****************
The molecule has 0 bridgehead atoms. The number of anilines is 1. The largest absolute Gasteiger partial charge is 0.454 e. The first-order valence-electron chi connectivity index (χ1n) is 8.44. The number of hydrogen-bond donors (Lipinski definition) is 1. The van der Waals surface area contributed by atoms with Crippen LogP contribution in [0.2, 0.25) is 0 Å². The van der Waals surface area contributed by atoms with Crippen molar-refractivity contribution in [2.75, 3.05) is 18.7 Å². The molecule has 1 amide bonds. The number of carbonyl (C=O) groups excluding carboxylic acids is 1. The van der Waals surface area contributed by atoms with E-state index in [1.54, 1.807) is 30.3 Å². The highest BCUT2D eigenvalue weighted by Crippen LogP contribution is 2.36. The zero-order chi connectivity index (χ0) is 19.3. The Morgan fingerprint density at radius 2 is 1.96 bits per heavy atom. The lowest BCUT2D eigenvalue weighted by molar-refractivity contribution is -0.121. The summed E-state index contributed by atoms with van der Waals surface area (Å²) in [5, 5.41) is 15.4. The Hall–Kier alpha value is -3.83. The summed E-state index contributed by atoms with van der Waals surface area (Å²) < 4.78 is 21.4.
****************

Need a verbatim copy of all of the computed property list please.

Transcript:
The molecule has 0 bridgehead atoms. The number of anilines is 1. The largest absolute Gasteiger partial charge is 0.454 e. The first-order valence-electron chi connectivity index (χ1n) is 8.44. The number of hydrogen-bond donors (Lipinski definition) is 1. The van der Waals surface area contributed by atoms with Crippen LogP contribution in [0.2, 0.25) is 0 Å². The van der Waals surface area contributed by atoms with Crippen molar-refractivity contribution in [2.75, 3.05) is 18.7 Å². The molecule has 1 amide bonds. The number of carbonyl (C=O) groups excluding carboxylic acids is 1. The van der Waals surface area contributed by atoms with E-state index in [1.54, 1.807) is 30.3 Å². The highest BCUT2D eigenvalue weighted by Crippen LogP contribution is 2.36. The zero-order chi connectivity index (χ0) is 19.3. The Morgan fingerprint density at radius 2 is 1.96 bits per heavy atom. The lowest BCUT2D eigenvalue weighted by molar-refractivity contribution is -0.121. The summed E-state index contributed by atoms with van der Waals surface area (Å²) in [5, 5.41) is 15.4. The Hall–Kier alpha value is -3.83. The summed E-state index contributed by atoms with van der Waals surface area (Å²) < 4.78 is 21.4.